Give Mr. Mann the name of a movie and he will come up with a complementary recipe. Mr. Mann, who visited Toledo for Taste of the Town in 1999, has been the chef-host of Dinner & a Movie for nine years. His creative approach to pairing recipes - and naming them - with movies has spawned three editions of Dinner & a Movie Cookbook.

"I never thought anyone would learn a recipe instead of a fact or ingredient," he said in a phone interview. "I do stress using the highest quality ingredients, those that are naturally or organically raised."

He is interested in sustainable agriculture, organic foods, and fair-trade practices. He is also involved with Food for Thought in Ojai, Calif., his hometown. It is an integrated program that includes nutrition education, gardening, and farm visits designed to improve students' understanding of the importance of farm fresh produce. Such programs also help local farmers by providing them with a reliable market for their crops. The couple has a 10-year-old daughter.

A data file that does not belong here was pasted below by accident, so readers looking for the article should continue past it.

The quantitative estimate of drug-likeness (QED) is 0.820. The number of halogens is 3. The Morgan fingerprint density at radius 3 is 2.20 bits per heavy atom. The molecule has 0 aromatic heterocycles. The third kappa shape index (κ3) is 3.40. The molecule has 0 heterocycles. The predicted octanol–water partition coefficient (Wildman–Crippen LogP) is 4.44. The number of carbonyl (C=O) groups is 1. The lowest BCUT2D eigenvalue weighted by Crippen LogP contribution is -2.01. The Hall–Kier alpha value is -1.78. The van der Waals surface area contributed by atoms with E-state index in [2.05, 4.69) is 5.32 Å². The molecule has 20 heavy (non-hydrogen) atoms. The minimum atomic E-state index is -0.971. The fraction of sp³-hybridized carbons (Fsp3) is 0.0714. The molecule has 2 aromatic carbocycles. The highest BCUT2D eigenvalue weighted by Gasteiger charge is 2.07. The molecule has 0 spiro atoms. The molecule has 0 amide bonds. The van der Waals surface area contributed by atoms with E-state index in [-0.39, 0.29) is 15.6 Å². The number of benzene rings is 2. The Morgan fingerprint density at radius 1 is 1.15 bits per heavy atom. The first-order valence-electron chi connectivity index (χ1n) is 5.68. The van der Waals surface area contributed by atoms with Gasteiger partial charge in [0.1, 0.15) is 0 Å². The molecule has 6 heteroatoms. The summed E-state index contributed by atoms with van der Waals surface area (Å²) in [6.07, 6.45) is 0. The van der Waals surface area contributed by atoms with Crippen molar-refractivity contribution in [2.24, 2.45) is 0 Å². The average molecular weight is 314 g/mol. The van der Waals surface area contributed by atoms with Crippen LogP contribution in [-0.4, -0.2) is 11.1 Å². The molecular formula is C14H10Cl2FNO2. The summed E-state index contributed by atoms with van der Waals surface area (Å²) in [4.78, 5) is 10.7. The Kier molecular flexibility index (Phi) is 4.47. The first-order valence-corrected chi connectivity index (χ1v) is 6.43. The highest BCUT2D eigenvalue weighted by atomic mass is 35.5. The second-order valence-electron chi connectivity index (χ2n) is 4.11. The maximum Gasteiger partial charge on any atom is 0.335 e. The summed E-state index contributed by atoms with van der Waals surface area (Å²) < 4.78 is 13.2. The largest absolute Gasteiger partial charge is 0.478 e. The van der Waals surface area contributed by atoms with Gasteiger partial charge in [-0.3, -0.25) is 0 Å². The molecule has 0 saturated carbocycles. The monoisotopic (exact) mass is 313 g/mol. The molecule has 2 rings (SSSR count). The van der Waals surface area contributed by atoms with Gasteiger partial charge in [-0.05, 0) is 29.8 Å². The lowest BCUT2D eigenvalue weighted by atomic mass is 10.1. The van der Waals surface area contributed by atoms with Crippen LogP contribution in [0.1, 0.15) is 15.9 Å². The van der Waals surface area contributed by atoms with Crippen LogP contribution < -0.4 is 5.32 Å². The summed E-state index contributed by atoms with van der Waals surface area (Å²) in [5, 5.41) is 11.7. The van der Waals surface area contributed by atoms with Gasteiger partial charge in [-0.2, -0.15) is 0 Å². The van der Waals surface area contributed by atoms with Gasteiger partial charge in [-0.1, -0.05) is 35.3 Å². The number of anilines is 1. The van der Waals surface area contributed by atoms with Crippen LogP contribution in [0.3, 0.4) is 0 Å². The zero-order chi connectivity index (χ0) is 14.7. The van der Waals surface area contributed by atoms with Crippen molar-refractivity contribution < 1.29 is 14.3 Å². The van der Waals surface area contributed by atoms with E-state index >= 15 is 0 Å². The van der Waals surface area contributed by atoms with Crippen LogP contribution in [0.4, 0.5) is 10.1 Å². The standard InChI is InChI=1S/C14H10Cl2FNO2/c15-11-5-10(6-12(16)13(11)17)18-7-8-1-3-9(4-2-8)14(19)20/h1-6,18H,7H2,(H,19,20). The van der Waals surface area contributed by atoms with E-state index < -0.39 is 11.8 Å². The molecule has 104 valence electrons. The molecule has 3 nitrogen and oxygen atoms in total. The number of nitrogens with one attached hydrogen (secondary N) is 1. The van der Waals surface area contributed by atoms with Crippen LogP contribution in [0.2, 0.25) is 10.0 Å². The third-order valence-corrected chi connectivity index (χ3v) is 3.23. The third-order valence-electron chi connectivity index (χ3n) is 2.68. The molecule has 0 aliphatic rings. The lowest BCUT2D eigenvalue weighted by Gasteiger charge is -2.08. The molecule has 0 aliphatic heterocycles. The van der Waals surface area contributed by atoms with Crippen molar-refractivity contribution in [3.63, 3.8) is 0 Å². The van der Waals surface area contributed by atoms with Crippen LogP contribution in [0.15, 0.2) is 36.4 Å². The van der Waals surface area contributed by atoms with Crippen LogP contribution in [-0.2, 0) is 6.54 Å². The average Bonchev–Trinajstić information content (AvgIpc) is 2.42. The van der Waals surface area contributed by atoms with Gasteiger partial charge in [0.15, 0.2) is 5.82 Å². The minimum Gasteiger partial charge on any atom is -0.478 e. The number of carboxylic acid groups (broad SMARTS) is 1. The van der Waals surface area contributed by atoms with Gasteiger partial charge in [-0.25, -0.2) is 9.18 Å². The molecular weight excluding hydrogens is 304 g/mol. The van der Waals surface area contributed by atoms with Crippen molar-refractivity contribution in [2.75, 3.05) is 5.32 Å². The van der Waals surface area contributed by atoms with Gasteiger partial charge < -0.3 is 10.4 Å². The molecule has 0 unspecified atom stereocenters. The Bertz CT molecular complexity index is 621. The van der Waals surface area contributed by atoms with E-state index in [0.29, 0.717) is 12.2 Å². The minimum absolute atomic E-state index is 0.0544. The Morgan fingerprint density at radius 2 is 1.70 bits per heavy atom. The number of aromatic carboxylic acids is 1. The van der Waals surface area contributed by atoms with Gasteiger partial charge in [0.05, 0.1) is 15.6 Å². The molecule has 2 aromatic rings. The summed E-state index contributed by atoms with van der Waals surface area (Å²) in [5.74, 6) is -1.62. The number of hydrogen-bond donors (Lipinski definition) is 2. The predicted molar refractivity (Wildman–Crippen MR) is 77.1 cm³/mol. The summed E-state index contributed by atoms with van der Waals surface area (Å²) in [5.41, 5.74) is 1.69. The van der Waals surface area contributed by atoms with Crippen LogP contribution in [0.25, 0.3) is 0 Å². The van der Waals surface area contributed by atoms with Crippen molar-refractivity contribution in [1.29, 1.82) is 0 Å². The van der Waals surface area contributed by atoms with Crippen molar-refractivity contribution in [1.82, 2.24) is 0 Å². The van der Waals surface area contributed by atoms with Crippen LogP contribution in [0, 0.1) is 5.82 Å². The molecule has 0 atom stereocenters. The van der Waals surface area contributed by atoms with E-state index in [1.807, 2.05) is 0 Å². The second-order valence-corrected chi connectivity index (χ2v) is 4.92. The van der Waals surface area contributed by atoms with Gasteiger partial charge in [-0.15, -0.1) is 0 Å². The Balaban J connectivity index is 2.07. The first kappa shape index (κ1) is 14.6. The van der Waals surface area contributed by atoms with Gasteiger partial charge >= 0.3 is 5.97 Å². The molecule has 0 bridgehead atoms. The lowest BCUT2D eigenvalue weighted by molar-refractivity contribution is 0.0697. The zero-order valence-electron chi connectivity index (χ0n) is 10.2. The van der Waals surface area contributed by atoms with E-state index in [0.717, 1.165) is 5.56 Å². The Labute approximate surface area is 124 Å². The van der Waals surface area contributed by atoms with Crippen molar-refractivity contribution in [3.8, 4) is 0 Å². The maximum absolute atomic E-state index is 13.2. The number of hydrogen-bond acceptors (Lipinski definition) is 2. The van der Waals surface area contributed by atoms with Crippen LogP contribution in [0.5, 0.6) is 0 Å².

This is the second time Mr. Daugherty has participated in Taste of the Nation Toledo. He was here in 2002 when he was chef at D'Amico Cucina in Minneapolis. In 2003, as executive chef, he helped open Cosmos at Le Meridien Hotel.

He describes the food at Cosmos as "global cuisine with no limitation." From the wall of mirrors and the tables covered with Philippine wood, this restaurant is "cutting edge design."

The food has freshness of ingredients "through a twist in design of the [food presentation] architecturally."

For example, terrine of golden beets and goat cheese with wilted basil has perfect linear lines with shallot and truffle oil. "It is a cool terrine with warm basil."

For Taste of the Nation, he will prepare two recipes, Seared Sea Scallops with Ragu of Morel Mushrooms and Micro Watercress from Chef's Garden, which reflects the style of Cosmos, and Mulberry Crunch, which is a recipe in Cooking from the Heart.